Monday, August 18, 2008

History Channel: "The Universe: Beyond the Big Bang"


On Saturday Aug. 16 The History Channel aired its two-hour special in “The Universe” series, called “Beyond the Big Bang.” The link is here.

The documentary supposes that the universe started about 13.7 billion years ago at when an infinitely small singularity “exploded.” The “Big Bang” is a bit of a misnomer: it was small at first, and in a vacuum (or in nothing) there could be no sound. Gravity may have separated from the “superforce” allowing a sudden expansion, faster than the speed of light because light didn’t exist yet. In two or three seconds, the other three forces separated out to form the four that physics knows today, with all the physical constants in play.

Narrators include Alan Guth (MIT), Lawrence Klaus (“Hiding in the Mirror”), Neil Tyson, and Michio Kaku (“Parallel Worlds”).

The documentary traces the evolution of theory from an earth-centered “universe” to a sun centered one to eventually the modern cosmology. It goes through Ptolomy (with the positions of the planet), Copernicus with an aesthetic idea of a sun-centered world, then Kepler’s mathematics, and finally Galileo with his telescope. The Church accepted Galileo’s observations at first, but then put him on trial for heresy when he tried his hand at public scriptural interpretations. Galileo could not resist the self-indulgence of a high public profile, and misplayed his relations with the Pope. Galileo spent the end of his life in “exile” in a villa, were he worked out more theories about falling objects, to be picked up by Newton.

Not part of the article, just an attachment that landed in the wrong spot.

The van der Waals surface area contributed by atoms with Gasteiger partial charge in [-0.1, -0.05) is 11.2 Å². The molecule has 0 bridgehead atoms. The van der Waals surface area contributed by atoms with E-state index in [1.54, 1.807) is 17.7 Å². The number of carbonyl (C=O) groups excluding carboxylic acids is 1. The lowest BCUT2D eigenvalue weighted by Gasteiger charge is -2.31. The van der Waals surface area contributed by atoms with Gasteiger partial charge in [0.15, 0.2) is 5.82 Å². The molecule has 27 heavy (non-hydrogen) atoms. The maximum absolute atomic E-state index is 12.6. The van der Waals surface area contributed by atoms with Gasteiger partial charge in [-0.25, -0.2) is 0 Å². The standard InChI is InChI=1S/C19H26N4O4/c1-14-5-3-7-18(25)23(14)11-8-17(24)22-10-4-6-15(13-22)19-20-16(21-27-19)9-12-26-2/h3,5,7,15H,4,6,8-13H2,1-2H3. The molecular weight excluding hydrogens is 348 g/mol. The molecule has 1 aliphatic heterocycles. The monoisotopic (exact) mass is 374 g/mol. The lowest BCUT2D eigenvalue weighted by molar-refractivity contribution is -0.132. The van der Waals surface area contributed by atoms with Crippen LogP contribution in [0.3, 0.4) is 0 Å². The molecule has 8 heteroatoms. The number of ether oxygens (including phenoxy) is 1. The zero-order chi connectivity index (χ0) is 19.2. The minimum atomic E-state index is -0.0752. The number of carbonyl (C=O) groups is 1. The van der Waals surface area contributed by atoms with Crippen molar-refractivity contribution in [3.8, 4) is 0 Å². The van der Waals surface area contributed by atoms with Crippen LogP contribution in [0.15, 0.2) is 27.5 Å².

The documentary goes on to discuss Einstein, showing the bank in Bern, Switzerland where he worked in 1905. Special relativity would lead to general relativity, but there would be controversy over whether the universe was steady-state or expanding, and a Catholic priest (Georges Lamaitre "A Day Without Yesterday", descriptive link) would join in the work. Hubble would discover that the Milky Way was just one galaxy on the 1920s, on one night, when he studied the Andromeda object and determined that it was a galaxy too. The film makes the comment that the priest believed that both science and religion could converge at the truth with a story of creation.

The documentary goes on to predict how the solar system will end, with the Sun becoming a red giant, frying the earth and even blowing away the gas from Jupiter and Saturn. Eventually the solar system falls apart. But even after that, the Universe expands past another singularity, when the ultimate mega-disaster called “the Big Rip” occurs.

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